March 8, 2017 / 12:22 AM / 3 years ago

U.S. judge to rule on Singaporean blogger's asylum request

CHICAGO (Reuters) - A judge is expected to issue a decision in the case of a Singaporean blogger who is seeking asylum in the United States in around two weeks, his lawyer said on Tuesday.

FILE PHOTO: Teen blogger Amos Yee leaves with his parents after his sentencing from the State Court in Singapore July 6, 2015. REUTERS/Edgar Su/File Photo

Amos Yee, 18, who has been jailed twice in the Southeast Asian city-state, has been held at a detention facility outside of Chicago since arriving at O’Hare International Airport on Dec. 16 seeking political asylum.

After an hours-long hearing in a federal immigration court in Chicago, Sandra Grossman, Yee’s attorney, said a written decision would be issued in around two weeks.

The hearing was closed to the press to protect the identity of an individual providing testimony, Grossman said, and details were not released.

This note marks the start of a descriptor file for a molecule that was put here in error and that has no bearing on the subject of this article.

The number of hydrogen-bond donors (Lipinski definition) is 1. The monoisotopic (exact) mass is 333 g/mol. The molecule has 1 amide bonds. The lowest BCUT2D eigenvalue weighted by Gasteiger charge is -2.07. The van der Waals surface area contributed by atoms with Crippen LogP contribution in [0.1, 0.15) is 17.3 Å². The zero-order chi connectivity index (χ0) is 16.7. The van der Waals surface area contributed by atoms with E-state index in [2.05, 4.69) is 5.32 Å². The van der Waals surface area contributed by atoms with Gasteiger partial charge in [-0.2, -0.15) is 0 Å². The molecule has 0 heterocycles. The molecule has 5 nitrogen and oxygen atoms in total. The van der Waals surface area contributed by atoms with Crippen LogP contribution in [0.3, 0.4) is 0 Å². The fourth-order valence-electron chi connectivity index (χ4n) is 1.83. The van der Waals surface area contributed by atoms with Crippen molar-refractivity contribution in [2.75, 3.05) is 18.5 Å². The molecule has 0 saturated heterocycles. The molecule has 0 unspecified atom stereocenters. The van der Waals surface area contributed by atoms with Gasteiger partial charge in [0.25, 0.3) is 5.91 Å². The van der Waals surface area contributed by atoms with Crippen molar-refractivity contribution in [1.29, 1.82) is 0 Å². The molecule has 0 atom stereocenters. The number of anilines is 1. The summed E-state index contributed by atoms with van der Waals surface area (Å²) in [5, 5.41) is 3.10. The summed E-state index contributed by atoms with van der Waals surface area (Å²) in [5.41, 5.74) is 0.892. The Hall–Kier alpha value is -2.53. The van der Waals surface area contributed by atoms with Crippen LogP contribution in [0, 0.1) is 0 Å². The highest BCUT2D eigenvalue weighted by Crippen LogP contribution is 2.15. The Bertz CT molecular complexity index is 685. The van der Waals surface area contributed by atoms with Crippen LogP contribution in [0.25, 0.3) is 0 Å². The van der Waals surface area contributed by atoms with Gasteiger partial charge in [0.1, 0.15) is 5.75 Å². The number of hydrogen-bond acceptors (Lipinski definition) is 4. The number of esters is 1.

Yee appeared by video for the hearing, Grossman said.

Kenneth Jeyaretnam, secretary general of the Reform Party, an opposition party in Singapore, said he gave testimony on the country’s treatment of political dissidents.

Jeyaretnam, who spoke outside the court room on Tuesday, has said previously he supports Yee’s asylum application and that the government of Singapore has persecuted and harassed Yee.

The Singapore Embassy in Washington could not be reached for comment regarding Yee’s case because it was after business hours.

Yee has been jailed twice in Singapore for online comments. His trials, which have been closely watched by rights groups and the United Nations, have fuelled the debate in Singapore over censorship, the limits of free speech and political correctness.

In September of last year, Yee pleaded guilty to six charges of deliberately posting comments on the internet - in videos, blog posts and a picture - that were critical of Christianity and Islam. He was sentenced to six weeks in jail.

In 2015, Yee was convicted on charges of harassment and insulting a religious group over comments he made about former premier Lee Kuan Yew and Christians soon after Lee’s death. His sentence at the time amounted to four weeks in jail.

Reporting by Timothy Mclaughlin in Chicago; Editing by Leslie Adler

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